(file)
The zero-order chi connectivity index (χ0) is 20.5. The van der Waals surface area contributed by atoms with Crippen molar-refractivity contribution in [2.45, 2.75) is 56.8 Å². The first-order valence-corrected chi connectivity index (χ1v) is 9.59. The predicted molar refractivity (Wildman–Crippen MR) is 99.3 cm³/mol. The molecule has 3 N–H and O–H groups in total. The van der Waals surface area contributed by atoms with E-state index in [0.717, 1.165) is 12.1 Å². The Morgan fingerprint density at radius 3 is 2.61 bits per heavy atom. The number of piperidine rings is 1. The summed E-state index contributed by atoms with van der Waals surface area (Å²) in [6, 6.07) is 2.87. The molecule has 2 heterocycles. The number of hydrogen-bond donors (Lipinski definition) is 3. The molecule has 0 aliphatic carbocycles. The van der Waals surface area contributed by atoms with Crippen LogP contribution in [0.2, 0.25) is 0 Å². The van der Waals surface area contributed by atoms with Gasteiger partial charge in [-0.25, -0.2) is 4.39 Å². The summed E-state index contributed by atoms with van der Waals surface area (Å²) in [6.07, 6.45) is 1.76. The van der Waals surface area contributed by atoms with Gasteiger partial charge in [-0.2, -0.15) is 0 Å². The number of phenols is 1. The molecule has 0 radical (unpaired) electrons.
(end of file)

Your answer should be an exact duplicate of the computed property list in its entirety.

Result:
The zero-order chi connectivity index (χ0) is 20.5. The van der Waals surface area contributed by atoms with Crippen molar-refractivity contribution in [2.45, 2.75) is 56.8 Å². The first-order valence-corrected chi connectivity index (χ1v) is 9.59. The predicted molar refractivity (Wildman–Crippen MR) is 99.3 cm³/mol. The molecule has 3 N–H and O–H groups in total. The van der Waals surface area contributed by atoms with E-state index in [0.717, 1.165) is 12.1 Å². The Morgan fingerprint density at radius 3 is 2.61 bits per heavy atom. The number of piperidine rings is 1. The summed E-state index contributed by atoms with van der Waals surface area (Å²) in [6, 6.07) is 2.87. The molecule has 2 heterocycles. The number of hydrogen-bond donors (Lipinski definition) is 3. The molecule has 0 aliphatic carbocycles. The van der Waals surface area contributed by atoms with Crippen LogP contribution in [0.2, 0.25) is 0 Å². The van der Waals surface area contributed by atoms with Gasteiger partial charge in [-0.25, -0.2) is 4.39 Å². The summed E-state index contributed by atoms with van der Waals surface area (Å²) in [6.07, 6.45) is 1.76. The van der Waals surface area contributed by atoms with Gasteiger partial charge in [-0.2, -0.15) is 0 Å². The number of phenols is 1. The molecule has 0 radical (unpaired) electrons.